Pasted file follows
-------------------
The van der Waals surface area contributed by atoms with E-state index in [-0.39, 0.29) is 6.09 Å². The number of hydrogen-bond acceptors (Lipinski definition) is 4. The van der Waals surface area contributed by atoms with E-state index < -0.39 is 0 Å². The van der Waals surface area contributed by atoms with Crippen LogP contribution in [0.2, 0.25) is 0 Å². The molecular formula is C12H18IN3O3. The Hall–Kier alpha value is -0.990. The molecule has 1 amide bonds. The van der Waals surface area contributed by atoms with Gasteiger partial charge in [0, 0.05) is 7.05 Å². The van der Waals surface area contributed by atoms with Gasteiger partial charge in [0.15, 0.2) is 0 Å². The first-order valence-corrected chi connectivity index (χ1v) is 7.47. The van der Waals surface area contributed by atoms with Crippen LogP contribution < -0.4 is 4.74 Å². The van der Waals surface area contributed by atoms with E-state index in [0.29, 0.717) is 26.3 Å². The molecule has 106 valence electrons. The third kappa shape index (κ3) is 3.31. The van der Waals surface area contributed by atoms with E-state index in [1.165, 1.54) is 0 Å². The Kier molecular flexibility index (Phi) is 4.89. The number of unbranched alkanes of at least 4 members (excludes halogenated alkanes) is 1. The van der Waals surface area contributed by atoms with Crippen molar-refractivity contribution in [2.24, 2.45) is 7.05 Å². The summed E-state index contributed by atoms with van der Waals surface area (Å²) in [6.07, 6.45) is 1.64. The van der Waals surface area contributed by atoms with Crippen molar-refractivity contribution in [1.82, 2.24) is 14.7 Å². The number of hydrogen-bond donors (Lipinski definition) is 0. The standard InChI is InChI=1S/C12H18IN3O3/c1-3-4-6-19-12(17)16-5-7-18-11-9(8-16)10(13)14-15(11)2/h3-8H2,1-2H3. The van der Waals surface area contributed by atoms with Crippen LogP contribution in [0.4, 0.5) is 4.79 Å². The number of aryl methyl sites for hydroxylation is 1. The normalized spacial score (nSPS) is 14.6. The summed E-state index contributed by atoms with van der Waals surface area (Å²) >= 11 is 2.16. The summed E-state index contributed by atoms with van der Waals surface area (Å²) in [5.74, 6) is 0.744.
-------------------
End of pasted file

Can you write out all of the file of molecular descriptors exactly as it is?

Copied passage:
The van der Waals surface area contributed by atoms with E-state index in [-0.39, 0.29) is 6.09 Å². The number of hydrogen-bond acceptors (Lipinski definition) is 4. The van der Waals surface area contributed by atoms with E-state index < -0.39 is 0 Å². The van der Waals surface area contributed by atoms with Crippen LogP contribution in [0.2, 0.25) is 0 Å². The molecular formula is C12H18IN3O3. The Hall–Kier alpha value is -0.990. The molecule has 1 amide bonds. The van der Waals surface area contributed by atoms with Gasteiger partial charge in [0, 0.05) is 7.05 Å². The van der Waals surface area contributed by atoms with Gasteiger partial charge in [0.15, 0.2) is 0 Å². The first-order valence-corrected chi connectivity index (χ1v) is 7.47. The van der Waals surface area contributed by atoms with Crippen LogP contribution < -0.4 is 4.74 Å². The van der Waals surface area contributed by atoms with E-state index in [0.29, 0.717) is 26.3 Å². The molecule has 106 valence electrons. The third kappa shape index (κ3) is 3.31. The van der Waals surface area contributed by atoms with E-state index in [1.165, 1.54) is 0 Å². The Kier molecular flexibility index (Phi) is 4.89. The number of unbranched alkanes of at least 4 members (excludes halogenated alkanes) is 1. The van der Waals surface area contributed by atoms with Crippen molar-refractivity contribution in [2.24, 2.45) is 7.05 Å². The summed E-state index contributed by atoms with van der Waals surface area (Å²) in [6.07, 6.45) is 1.64. The van der Waals surface area contributed by atoms with Crippen molar-refractivity contribution in [1.82, 2.24) is 14.7 Å². The number of hydrogen-bond donors (Lipinski definition) is 0. The standard InChI is InChI=1S/C12H18IN3O3/c1-3-4-6-19-12(17)16-5-7-18-11-9(8-16)10(13)14-15(11)2/h3-8H2,1-2H3. The van der Waals surface area contributed by atoms with Crippen LogP contribution in [0.4, 0.5) is 4.79 Å². The number of aryl methyl sites for hydroxylation is 1. The normalized spacial score (nSPS) is 14.6. The summed E-state index contributed by atoms with van der Waals surface area (Å²) >= 11 is 2.16. The summed E-state index contributed by atoms with van der Waals surface area (Å²) in [5.74, 6) is 0.744.